The turning of Jesus to Peter symbolizes a completely different way of thinking. Jesus thinks the rock that is the foundation of his church has become a rock that is a stumbling block, an obstacle. He must get back into a proper following of Jesus. He must submit himself to Jesus’ leadership and struggle to understand what Jesus has predicted. The way he thinks is an ordinary way of thinking. It is how humans put things together. But it is not how humans in touch with God put things together. This is what Peter must learn.
Then Jesus said to his disciples, “Whoever wishes to come after me must deny himself, take up his cross, and follow me. For whoever wishes to save his life will lose it, but whoever loses his life for my sake will find it. What profit would there be for one to gain the whole world and forfeit his life? Or what can one give in exchange for his life?
Following Jesus demands a new way of thinking, a way of thinking that goes against conventional, culturally approved thought forms. People who have internalized these thought forms and identified with them will have to deny themselves. These thought forms have to do with the avoidance of suffering and death at all costs and the imploring of God to help in this enterprise of preserving physical life in its present form. These dominant thought forms have to be replaced by an alternate way of thinking.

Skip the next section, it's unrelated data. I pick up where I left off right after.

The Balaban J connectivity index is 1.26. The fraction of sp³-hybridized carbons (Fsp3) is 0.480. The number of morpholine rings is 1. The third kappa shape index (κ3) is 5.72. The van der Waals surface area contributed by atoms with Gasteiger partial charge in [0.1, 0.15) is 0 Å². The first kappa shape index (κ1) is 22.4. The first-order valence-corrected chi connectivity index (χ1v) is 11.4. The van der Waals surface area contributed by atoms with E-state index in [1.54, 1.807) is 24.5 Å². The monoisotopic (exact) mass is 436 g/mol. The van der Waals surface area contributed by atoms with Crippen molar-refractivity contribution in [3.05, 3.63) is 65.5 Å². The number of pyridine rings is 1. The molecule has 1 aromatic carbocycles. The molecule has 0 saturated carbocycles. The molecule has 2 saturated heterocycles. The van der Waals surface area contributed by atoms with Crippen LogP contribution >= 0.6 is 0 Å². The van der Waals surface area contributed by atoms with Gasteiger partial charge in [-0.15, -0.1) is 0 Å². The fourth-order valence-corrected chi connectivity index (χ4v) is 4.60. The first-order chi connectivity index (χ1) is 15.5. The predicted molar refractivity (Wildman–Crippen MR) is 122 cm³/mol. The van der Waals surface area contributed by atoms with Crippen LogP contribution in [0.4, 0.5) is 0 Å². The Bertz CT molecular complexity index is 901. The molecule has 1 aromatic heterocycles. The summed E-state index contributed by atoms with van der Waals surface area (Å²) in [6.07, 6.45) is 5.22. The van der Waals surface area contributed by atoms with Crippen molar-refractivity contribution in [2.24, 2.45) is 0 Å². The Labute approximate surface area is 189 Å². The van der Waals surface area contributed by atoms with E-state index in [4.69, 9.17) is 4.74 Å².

This new way of thinking emphasizes the doing of God’s will no matter what the consequences. In a world diametrically opposed to God’s will, those consequences include suffering and death, but also resurrection. The disciples are not to grudgingly endure this situation; they are to lean into it. This means taking up their cross, not having it put on them. If they understand and do this, it will be a path of transformation for others and the path of resurrection for themselves.